Fauxhenge: Mystery of stone structure behind Five Guys solved

(Google Maps)

A request for the extension of site plan approval for a retail plaza in the Town of Ulster last week saw town officials reveal that what some local residents believe is a prehistoric circle of stone pillars is more Fauxhenge than Stonehenge — likely to have been erected in the mid-20th century.

On the relatively slender agenda for a Town Board meeting held on Thursday, February 15 was the request for the extension of site plan approval for Kingwood Park Plaza, a 14,400-square foot retail building proposed by developer Pasquale Iovieno which would also include ancillary driveways and 58 on-site parking spaces. The parcel at 1204 Ulster Avenue is directly behind Five Guys Burgers & Fries, and on that property is the circle of stone pillars roughly 75-feet in circumference described by Town Supervisor James E. Quigley, III as resembling Stonehenge, a prehistoric monument in Wiltshire, England, believed to have been constructed somewhere between 3000-2000 B.C.E.

According to Quigley, Ulster’s take on the venerable English edifice is decidedly more contemporary, seemingly having been built not by Druids nor by Native Americans, but by former town attorney Lou DiDonna.


“At 5 this evening I received a phone call from a citizen of the Town of Ulster asking me what the Ulster Town Board was going to do to protect the prehistoric stone monument that is on the site of the project,” Quigley said. “According to the tax map parcel views of the County of Ulster, the aerial views show a stone arrangement that looks like Stonehenge. So I was asked what the town is going to do to protect it. I made a commitment to check it out and call back the resident, and within 10 minutes I had three statements from two attorneys and a former town supervisor, who all had personal knowledge, that the structure was constructed approximately 60 years ago by the property owner as a park to take his girlfriend to. I state this because I want it clear that there is no historic structure there.”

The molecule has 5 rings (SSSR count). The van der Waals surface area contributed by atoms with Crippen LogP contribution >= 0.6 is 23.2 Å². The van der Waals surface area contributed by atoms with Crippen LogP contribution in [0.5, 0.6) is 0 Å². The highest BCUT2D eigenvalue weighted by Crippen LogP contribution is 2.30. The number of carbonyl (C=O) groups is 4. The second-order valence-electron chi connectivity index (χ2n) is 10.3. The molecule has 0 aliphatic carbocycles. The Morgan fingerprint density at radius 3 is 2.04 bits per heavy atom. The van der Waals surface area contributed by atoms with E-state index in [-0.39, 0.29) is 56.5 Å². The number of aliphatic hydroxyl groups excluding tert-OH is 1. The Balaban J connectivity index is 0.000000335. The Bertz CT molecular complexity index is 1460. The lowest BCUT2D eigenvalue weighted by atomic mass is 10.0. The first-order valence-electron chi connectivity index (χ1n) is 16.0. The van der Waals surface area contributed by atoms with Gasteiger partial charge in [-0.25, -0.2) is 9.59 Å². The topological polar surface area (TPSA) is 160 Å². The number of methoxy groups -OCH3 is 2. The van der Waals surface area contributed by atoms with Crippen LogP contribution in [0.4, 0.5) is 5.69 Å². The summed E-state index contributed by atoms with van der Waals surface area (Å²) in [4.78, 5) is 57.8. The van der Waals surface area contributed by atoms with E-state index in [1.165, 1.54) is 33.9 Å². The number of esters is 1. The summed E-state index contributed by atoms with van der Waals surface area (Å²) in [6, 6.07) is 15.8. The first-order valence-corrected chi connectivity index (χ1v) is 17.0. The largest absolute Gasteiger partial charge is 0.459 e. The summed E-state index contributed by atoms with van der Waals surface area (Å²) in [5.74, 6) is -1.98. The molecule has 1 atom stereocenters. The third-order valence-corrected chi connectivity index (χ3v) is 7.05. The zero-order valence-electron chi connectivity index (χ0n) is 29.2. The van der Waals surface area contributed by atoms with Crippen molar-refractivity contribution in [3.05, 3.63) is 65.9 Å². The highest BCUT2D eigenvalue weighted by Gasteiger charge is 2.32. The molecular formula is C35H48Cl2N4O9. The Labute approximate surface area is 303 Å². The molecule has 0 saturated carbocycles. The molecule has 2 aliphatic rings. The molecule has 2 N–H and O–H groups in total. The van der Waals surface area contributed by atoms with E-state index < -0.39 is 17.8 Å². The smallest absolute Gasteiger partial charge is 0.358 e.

Workers performing a partial restoration of Stonehenge in 1901. Unlike a similar theory regarding the ruin’s origin, the circle of stone pillars in the Town of Ulster was verified to have been erected in the mid-20th century.

Quigley said the initial approval process for the proposed retail project included a review of the state’s historic structure database, which does not include anything of note on the property. Still, the town board agreed to hire an archaeologist from SUNY New Paltz to review the structure, though it was unclear how much it might cost. Quigley said he expected it wouldn’t amount to much.

“I can’t believe it’s more than two hours’ worth of his time to come up … take a look at it and write a report,” Quigley said.

The area is now under construction

There are 2 comments

  1. Pete Mack

    Lou DiDonna was my neighbor on Saint James Street. Over the course of my 11 years in Kingston, I got to know a man well versed not only as a lawyer, but also a fan of the arts, architecture, and history. He showed me this park one day where he often took his girlfriend.

    There is a bronze plaque embedded in the stone memorializing his girlfriend after her death from cancer. He hoped the park would be a place where others could come to relax, wander, or enjoy a bit of peace amidst all the commercialization.

    As the saying goes, “nothing last forever except natural stone and old Ford pickups”. In Ulster County, even natural stone doesn’t last! It’s a shame how eager everyone is to destroy local history and compromise our principles in pursuit of the almighty dollar.

  2. Janet McBride

    Very sad indeed that we can’t just let things be. One has no idea of what the act of destruction can have upon such a powerful ancient symbol whether they are here in Kingston NY or in England. It’s not about the mid 20th century history in Ulster County started by Mr. DiDonna and his family. These stones represent a historical icon and the destruction of such objects speak to not just the destruction of those immediately living within these monuments but of entire generations. For some, those stones represented what was referred to as “The God’s Woods” and were visited regularly. Now, they are no longer and, as Pete Mack reported, all “in pursuit of the almighty dollar”. Karma………

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